If we are to believe that the poll reflects the opinion of the philosophical community (and it is far from clear to what extent it does), this is arguably the worst possible outcome for those of us who (used to) read, submit to, and referee for Synthese on a regular basis. On the one hand, the journal's reputation seems to have suffered a significant blow and, although it is still hard to assess the extent of the damage, it seems pretty clear that some damage has been done and that there is no clear way to undo it to everyone's satisfaction. On the other hand, before this affair, the journal was almost unanimously considered one of the best-run philosophy journals and it is very likely that, if the EiCs were to resign, the journal would significantly suffer from it and would likely be not as well-run as it used to be for the foreseeable future.*
Having said that, at this point, nothing short of an official public retraction-cum-apology and a full disclosure of the events that led up to this situation would be able to salvage Synthese's reputation and, if a boycott is what it's going to take, then so be it! However, if (and I'm saying 'if') the buck ultimately stops with Springer, then a subscription boycott would be more effective, easier to implement, and fairer (both to the EiCs and to grad student and untenured faculty) than the submission/refereeing boycott that has been suggested so far.
The good people at Springer might want to keep in mind that most university libraries would be very happy to cancel their subscriptions to Synthese at the request of the faculty members who are most likely to use those subscriptions and that, once those subscriptions are cancelled, it would pretty hard to get the libraries to resubscribe, especially given the exorbitant cost of the annual subscription to Synthese (which, I believe, is about 3,000EUR or 4,200USD these days). So, as much as it would pain me to give up electronic access to Synthese, I'm afraid I would have to do so unless (Springer lets) the EiCs issue a statement to be published in print and on the journal website in which the EiCs:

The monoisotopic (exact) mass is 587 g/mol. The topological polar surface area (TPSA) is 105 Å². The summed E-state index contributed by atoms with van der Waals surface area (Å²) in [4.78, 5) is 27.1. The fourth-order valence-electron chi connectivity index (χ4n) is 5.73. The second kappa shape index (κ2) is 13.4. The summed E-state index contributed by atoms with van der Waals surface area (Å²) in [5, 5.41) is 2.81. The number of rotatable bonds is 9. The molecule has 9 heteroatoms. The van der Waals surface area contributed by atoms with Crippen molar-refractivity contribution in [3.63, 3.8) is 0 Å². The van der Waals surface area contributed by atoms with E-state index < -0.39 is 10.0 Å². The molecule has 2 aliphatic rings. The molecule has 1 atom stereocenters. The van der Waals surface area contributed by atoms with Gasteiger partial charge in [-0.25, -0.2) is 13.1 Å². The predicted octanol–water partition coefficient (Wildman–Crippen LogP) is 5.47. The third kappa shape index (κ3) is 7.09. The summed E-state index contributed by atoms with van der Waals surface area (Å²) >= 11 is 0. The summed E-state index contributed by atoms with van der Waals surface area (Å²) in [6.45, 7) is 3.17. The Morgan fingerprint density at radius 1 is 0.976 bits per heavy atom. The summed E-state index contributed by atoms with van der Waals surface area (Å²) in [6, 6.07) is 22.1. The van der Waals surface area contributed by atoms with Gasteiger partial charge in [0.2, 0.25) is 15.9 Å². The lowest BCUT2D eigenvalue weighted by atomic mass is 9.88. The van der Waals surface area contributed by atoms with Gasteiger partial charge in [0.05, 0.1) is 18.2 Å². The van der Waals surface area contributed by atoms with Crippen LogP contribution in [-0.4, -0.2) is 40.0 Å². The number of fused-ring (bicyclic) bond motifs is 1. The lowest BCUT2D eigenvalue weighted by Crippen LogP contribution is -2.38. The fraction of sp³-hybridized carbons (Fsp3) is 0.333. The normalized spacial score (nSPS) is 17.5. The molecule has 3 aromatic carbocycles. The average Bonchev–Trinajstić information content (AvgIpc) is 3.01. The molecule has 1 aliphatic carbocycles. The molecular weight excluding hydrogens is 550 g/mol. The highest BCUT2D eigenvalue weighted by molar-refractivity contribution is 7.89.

- retract the disclaimer,
- issue a public apology, and
- fully disclose everything that went on (legal threats included).
As far as I am concerned, the ball is now on Springer's court. If you are interested in joining me, please feel free to say so in the comments. (I'd give Springer and the EiCs a month before contacting your library). In the meantime, I'm going to look for the e-mail address of the Reference Librarian for philosophy (in these times of financial austerity she will be delighted to be able to count on $4,200 more a year in her budget!)
* Incidentally, I think that some people (who don't regularly read and submit to Synthese) fail to understand this quandary. They also fail to understand that an academic journal is, in a way, a public good for the academic community that relies on it and that, if the reputation of a journal like Synthese were to be permanently tarnished by this affair, this would not be something in which to rejoice and no one of its regular users (the academic community that relies on it) would be any better off for it. (Of course, one could say 'Who cares? The hell with them!' but the regular users are exactly those whose weight one would like to have behind a boycott campaign. You cannot effectively boycott McDonalds if you have never been a customer of it.) Finally, they also fail to understand that antagonizing the regular users who are sitting on the fence by, more or less explicitly, insinuating that the undecided don't join the protest because of self-interest, cronyism, or bad faith is not only unfair but also counterproductive and divisive.